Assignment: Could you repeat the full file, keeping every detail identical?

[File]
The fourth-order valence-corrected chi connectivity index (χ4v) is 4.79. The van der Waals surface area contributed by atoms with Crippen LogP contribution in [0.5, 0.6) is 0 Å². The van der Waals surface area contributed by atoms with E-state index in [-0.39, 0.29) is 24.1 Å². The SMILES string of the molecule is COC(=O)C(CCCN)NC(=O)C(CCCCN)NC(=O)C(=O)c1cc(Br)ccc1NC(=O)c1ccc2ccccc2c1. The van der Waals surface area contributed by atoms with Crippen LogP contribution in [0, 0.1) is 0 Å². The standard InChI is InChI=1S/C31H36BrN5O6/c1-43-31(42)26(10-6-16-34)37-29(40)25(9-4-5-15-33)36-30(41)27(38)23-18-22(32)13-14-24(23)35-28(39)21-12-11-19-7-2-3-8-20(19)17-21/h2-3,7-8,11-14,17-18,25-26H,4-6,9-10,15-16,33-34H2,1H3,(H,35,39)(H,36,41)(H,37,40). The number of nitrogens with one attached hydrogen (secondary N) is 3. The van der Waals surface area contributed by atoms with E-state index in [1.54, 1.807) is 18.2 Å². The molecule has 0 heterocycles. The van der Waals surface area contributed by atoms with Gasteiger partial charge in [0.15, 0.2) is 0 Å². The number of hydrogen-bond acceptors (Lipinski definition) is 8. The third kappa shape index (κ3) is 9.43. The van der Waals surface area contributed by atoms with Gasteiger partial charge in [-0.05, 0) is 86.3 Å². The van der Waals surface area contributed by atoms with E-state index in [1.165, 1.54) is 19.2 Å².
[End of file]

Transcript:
The fourth-order valence-corrected chi connectivity index (χ4v) is 4.79. The van der Waals surface area contributed by atoms with Crippen LogP contribution in [0.5, 0.6) is 0 Å². The van der Waals surface area contributed by atoms with E-state index in [-0.39, 0.29) is 24.1 Å². The SMILES string of the molecule is COC(=O)C(CCCN)NC(=O)C(CCCCN)NC(=O)C(=O)c1cc(Br)ccc1NC(=O)c1ccc2ccccc2c1. The van der Waals surface area contributed by atoms with Crippen LogP contribution in [0, 0.1) is 0 Å². The standard InChI is InChI=1S/C31H36BrN5O6/c1-43-31(42)26(10-6-16-34)37-29(40)25(9-4-5-15-33)36-30(41)27(38)23-18-22(32)13-14-24(23)35-28(39)21-12-11-19-7-2-3-8-20(19)17-21/h2-3,7-8,11-14,17-18,25-26H,4-6,9-10,15-16,33-34H2,1H3,(H,35,39)(H,36,41)(H,37,40). The number of nitrogens with one attached hydrogen (secondary N) is 3. The van der Waals surface area contributed by atoms with E-state index in [1.54, 1.807) is 18.2 Å². The molecule has 0 heterocycles. The van der Waals surface area contributed by atoms with Gasteiger partial charge in [0.15, 0.2) is 0 Å². The number of hydrogen-bond acceptors (Lipinski definition) is 8. The third kappa shape index (κ3) is 9.43. The van der Waals surface area contributed by atoms with Gasteiger partial charge in [-0.05, 0) is 86.3 Å². The van der Waals surface area contributed by atoms with E-state index in [1.165, 1.54) is 19.2 Å².